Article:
There are many important elements to running a successful business (dealership). People, process and product, also known as the three P’s, can provide a cornerstone for almost every business. However, most businesses and all dealerships rely on outside variables to help pave their way to success. One such variable are the vendors dealerships choose to bring on as partners.
In the retail automotive industry, dealerships rely on vendors to provide goods and services such as sales training, software products, F&I services and consultation, advertising, banking and finance and many other important business solutions.
What’s important for dealerships to reach their maximum potential is to work with the best partners available.
In the book Good to Great: Why Some Companies Make the Leap and Others the author Jim Collins’ first chapter is titled Good is the Enemy of Great. Collins explains that the vast majority of companies never become great, precisely because the vast majority become quite good—and that is their main problem.
Dealerships may suffer a similar problem, they are performing “good enough” and not looking to become great. In Collin’s earlier book, Built to Last he explains that a visionary company has a relentless drive for progress, to explore new places, create new things and achieve new goals. It must be able to change and adapt and if it refuses it will simply cease to exist.
Many dealerships refuse to change. Diffusion of innovations is a theory that seeks to explain how, why and at what rate new ideas and technology spread. Everett Rogers popularized this theory in his book Diffusion of Innovators. The categories of adopters are innovators, early adopters, early majority, late majority, and laggards. Without getting into all the details of each category of adopters, dealerships traditionally face more complex adoption possibilities because their organizations are both the aggregate of dealership employees that are less open to change and its current system with a set of policies and procedures. This reality causes most dealerships to stick with the status quo.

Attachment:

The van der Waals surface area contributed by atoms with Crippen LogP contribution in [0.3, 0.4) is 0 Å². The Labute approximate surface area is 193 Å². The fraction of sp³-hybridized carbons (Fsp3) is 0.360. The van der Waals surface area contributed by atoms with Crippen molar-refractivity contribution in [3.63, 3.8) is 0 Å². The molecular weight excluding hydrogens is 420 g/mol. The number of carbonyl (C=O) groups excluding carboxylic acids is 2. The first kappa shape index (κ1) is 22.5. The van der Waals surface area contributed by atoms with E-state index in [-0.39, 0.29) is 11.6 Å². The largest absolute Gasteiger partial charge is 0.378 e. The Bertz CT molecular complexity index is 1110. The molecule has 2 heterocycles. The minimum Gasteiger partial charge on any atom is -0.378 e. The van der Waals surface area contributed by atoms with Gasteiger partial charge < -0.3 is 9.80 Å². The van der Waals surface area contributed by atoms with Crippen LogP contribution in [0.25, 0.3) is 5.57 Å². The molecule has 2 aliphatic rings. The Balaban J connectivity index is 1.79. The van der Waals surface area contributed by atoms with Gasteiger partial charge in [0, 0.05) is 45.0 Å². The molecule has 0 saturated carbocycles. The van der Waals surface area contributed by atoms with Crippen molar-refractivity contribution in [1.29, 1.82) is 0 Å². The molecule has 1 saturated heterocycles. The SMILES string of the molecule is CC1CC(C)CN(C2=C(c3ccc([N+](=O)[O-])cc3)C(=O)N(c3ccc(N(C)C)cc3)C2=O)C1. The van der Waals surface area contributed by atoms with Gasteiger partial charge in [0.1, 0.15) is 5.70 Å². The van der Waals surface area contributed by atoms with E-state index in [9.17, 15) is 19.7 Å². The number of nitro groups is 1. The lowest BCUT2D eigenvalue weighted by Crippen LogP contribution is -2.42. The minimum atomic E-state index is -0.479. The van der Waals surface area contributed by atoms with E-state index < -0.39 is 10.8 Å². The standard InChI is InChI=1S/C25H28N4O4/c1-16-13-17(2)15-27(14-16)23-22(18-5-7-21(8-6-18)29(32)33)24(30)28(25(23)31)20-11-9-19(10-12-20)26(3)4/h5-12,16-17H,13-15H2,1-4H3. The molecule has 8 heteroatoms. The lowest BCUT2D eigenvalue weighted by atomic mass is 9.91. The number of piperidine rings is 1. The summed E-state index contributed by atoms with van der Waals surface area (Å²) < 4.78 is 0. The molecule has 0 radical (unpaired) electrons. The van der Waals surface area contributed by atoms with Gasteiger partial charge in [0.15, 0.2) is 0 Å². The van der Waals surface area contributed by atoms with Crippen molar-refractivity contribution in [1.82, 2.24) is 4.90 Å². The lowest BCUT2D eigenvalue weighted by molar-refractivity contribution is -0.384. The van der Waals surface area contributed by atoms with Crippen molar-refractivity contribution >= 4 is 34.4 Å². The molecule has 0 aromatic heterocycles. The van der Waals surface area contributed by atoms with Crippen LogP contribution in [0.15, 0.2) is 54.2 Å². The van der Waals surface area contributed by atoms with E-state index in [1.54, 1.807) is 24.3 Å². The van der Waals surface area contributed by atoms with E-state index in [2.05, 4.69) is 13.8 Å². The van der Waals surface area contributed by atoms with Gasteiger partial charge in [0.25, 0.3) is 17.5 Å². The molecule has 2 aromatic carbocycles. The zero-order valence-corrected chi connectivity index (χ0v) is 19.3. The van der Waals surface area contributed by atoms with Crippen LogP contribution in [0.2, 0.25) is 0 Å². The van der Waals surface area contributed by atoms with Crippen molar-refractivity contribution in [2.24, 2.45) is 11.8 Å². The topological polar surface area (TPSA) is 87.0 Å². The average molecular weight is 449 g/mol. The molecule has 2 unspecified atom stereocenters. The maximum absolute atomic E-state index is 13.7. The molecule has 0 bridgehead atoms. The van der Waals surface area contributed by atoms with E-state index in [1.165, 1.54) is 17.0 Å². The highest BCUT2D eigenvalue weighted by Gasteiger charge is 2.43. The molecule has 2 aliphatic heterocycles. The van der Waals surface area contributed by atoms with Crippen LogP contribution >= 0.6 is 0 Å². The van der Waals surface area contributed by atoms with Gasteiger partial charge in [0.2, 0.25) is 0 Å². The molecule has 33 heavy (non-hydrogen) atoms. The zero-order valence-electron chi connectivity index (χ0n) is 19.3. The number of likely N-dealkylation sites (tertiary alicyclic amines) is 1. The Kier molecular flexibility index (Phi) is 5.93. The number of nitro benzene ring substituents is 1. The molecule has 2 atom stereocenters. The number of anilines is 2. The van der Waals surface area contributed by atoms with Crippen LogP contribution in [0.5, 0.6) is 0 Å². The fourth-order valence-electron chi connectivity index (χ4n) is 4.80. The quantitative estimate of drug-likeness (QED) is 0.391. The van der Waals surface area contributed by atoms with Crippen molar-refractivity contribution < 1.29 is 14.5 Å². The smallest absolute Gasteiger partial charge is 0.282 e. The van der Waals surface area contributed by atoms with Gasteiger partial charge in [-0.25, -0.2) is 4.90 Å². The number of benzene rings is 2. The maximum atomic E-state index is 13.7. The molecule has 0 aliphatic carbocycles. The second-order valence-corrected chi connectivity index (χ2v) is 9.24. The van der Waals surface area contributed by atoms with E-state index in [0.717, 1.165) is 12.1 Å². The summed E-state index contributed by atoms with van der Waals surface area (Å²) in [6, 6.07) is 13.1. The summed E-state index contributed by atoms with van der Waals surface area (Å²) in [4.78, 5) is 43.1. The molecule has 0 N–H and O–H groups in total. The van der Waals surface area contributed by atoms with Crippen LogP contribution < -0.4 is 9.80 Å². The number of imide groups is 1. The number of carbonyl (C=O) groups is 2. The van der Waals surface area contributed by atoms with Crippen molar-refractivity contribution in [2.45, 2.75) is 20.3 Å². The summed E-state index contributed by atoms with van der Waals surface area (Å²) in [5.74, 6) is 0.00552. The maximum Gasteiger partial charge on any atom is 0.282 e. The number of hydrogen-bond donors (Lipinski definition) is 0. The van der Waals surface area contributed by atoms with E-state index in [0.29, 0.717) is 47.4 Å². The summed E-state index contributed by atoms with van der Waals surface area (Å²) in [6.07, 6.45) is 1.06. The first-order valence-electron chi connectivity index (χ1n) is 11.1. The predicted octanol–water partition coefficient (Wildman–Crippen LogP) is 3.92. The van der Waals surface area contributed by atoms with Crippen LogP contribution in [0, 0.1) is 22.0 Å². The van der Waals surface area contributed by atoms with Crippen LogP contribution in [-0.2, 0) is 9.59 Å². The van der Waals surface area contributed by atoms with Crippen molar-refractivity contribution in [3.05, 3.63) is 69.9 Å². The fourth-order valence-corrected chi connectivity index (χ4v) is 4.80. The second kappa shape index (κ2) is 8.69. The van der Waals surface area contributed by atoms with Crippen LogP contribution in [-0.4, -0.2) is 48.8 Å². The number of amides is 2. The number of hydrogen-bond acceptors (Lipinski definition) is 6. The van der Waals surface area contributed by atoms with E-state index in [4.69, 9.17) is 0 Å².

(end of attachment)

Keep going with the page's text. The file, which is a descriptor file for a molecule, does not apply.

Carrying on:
Business books theories aside, dealerships that excel in today’s competitive landscape have a track record of leveraging the best products and surrounding themselves with the best of the best.
When you think of great product relationships here are a few examples:
Professional sports: Nike
PGA of America: Rolex
Lewis Hamilton: Mercedes Benz
Amazon Web Services: Salesforce.com
Netflix: Amazon Web Services
Caterpillar: Michelin Tires
United Airlines: Boeing
HP Computers: Intel
Domino’s Pizza: Tyson Foods
When dealerships partner it’s important they do the research and partner with the best of the best.
The qualities dealerships should consider when choosing a vendor partnership:
While you think producing great results is a “given” when dealerships choose their vendors, it’s not. Many OEMs pressure their dealers to work with an “OEM Certified” partner. Many dealers just accept their OEM has their best interest in mind when compiling these companies. But like everything else, these “approved” companies may have made this list for various other reasons (political, financial kickbacks, etc.).
The main question a dealership should ask is, “Is the vendor you choose for the service you need the best in their field?” Where applicable, ask to see samples of the vendor’s previous work or the results they generated for other dealerships. For instance, if you are hiring a digital marketing company, ask to see a dealership’s Google Analytics for the results they delivered.